By J Hutcherson - WASHINGTON, DC (Aug 13, 2013) US Soccer Players – Only in American soccer would we be feigning excitement when a broadcaster commits to under delivering. Sure, there are probably more flattering ways to take NBC Sports Soccer Group coordinating producer Pierre Moossa's comments to Sports Illustrated's Richard Deitsch. In the piece, Moossa says "our coverage is going to be very simple: We are going to get out of the way and just cover the game and the league properly."
It's an open question on both sides of the Atlantic for what that really means. Repeating the last names of players is the cliché of English soccer commentary, and there are enough examples of English broadcasters encouraging the talent they employ to try something closer to what you'd expect from a major American network's coverage. Nobody operates in isolation anymore, and the contemporary model has little choice other than to embrace a variety of influences.
What that means for the coverage of established leagues by foreign outlets is a very good question. We're still firmly in the era of English voices for English sports in the United States, and NBC's Premier League coverage operates with that precedent. In an interview with Philly.com's Jonathan Tannenwald, former MLS player and current NBC Sports soccer reporter Kyle Martino addressed that, saying "I think that little dance is a delicate one that everyone has tried to do. So far NBC has done such a good job of getting that right, and for them to give me the nod as the sole American voice on the broadcasts is a tremendous honor, and something I'm going to take very seriously."
It seems clear to Martino that there might not be a 'right' that suits everybody, but when will that ever be the case? It's trying to reach the median that's the trick for all mainstream broadcasters, especially for properties that are still trying to identify with the mainstream. NBC Sports' predecessor in the Premier League business in the United States, Fox, tried to mainstream its coverage by using its over-air broadcast network, and NBC is following suit. That, more than anything, is the major step for the club game in the United States. That's the situation for everything from the Champions League on Fox to Major League Soccer on NBC, pushing the game into the easiest possible access.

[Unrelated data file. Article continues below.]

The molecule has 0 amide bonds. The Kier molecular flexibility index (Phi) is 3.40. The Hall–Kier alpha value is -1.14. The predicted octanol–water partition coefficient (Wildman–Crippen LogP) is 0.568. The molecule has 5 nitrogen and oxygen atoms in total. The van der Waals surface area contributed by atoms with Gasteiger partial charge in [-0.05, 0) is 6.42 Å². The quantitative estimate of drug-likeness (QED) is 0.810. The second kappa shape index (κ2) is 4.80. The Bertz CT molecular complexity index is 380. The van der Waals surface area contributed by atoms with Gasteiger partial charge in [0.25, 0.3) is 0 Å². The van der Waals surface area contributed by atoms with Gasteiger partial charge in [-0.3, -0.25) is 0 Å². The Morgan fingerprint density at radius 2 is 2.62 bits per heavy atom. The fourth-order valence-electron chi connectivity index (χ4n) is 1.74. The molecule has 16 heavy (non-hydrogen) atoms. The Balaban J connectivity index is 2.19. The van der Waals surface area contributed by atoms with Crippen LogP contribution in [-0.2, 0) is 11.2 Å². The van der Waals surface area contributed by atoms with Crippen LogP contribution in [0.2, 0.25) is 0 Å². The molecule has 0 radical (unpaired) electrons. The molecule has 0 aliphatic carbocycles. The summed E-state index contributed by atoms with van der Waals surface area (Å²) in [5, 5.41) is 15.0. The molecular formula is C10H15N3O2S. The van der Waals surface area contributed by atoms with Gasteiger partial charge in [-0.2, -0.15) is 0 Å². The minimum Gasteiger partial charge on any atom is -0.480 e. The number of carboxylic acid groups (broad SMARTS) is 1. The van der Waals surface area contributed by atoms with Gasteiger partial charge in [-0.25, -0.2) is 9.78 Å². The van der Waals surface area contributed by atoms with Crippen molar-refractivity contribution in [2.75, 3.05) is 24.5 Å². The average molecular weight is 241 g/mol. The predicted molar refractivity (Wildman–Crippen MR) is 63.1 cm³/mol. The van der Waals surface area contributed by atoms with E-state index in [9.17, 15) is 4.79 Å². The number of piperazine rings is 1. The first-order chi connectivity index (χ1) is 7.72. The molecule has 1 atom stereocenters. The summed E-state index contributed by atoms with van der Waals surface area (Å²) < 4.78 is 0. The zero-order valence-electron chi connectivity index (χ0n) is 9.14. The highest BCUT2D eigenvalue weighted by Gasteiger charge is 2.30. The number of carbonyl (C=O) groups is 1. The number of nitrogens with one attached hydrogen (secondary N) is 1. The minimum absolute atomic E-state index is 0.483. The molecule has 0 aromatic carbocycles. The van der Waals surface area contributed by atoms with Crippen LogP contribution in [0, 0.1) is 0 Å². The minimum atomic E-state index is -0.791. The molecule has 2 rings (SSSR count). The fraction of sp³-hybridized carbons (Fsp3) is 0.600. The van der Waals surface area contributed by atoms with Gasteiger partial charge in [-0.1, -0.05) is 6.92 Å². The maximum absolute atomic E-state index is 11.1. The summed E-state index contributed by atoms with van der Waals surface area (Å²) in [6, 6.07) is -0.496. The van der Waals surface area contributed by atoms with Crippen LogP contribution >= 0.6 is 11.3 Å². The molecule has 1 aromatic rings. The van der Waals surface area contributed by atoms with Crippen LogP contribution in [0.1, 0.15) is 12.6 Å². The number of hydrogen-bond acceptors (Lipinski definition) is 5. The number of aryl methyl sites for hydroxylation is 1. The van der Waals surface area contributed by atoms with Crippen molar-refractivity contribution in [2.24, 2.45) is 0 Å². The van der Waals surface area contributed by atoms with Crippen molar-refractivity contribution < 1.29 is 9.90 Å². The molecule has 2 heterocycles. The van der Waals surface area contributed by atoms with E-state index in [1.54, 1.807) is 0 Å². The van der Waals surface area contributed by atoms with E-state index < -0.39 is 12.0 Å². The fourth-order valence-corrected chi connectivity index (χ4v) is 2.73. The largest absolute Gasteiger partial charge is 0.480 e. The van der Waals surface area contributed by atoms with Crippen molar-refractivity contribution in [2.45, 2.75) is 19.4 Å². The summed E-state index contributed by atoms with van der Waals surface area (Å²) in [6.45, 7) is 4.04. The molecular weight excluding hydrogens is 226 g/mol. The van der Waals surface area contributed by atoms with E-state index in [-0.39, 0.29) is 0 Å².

- Step 1: Do you have a television?
- Step 2: Turn it on.
From there, it really is putting the game in context. NBC Sports is the latest to say the right things, but we've seen the attempts to turn the Premier League into an extension of 'Cool Britannia.' That relic of the late 90s needs David Beckham in a Manchester United uniform to have a chance at working. In 2013, English soccer isn't a lifestyle brand, it's a sport - one marketed among many others. That's the mindset that has the best chance of avoiding the traps associated with trying to build a soccer-specific audience in the United States at the level the investment requires. We've also seen the attempts to follow the template of other popular American sports with what we'll politely refer to as mixed results.
It's not just a marquee league with an established brand like the EPL. It's also the basics, like highlights shows. All of the networks interested in soccer are trying to figure out the best format for showing clips from across soccer, and again the proof of success is in getting people to watch. FS1, ESPN, and NBC Sports Network aka NBCSN are all trying unique takes on the studio show, and again that requires picking and choosing from what's already available from UK and US sources along with attempts at innovation. Though that should mean different looks for the shows, it also means at least one of them is likely to get it wrong.
Again, this also isn't new territory with Fox and ESPN both with a long history of trying to attract an audience for soccer-specific programming that isn't broadcasting games. Both of those networks trying again is enough of an indication of how difficult finding the right mix is.
For its part, NBCSN isn't isolating itself with one rights package. They're broadly committing to soccer and other sports in competition with Fox and ESPN, all three with dedicated channels and programming blocks attempting to show that soccer will work given the proper promotion. All of them are looking for an answer, one good enough to strengthen the ratings. That's nothing new for how to produce soccer programming that Americans might want to watch.
J Hutcherson started covering soccer in 1999 and has worked as the general manager of the US National Soccer Team Players Association since 2002. Contact him at firstname.lastname@example.org.
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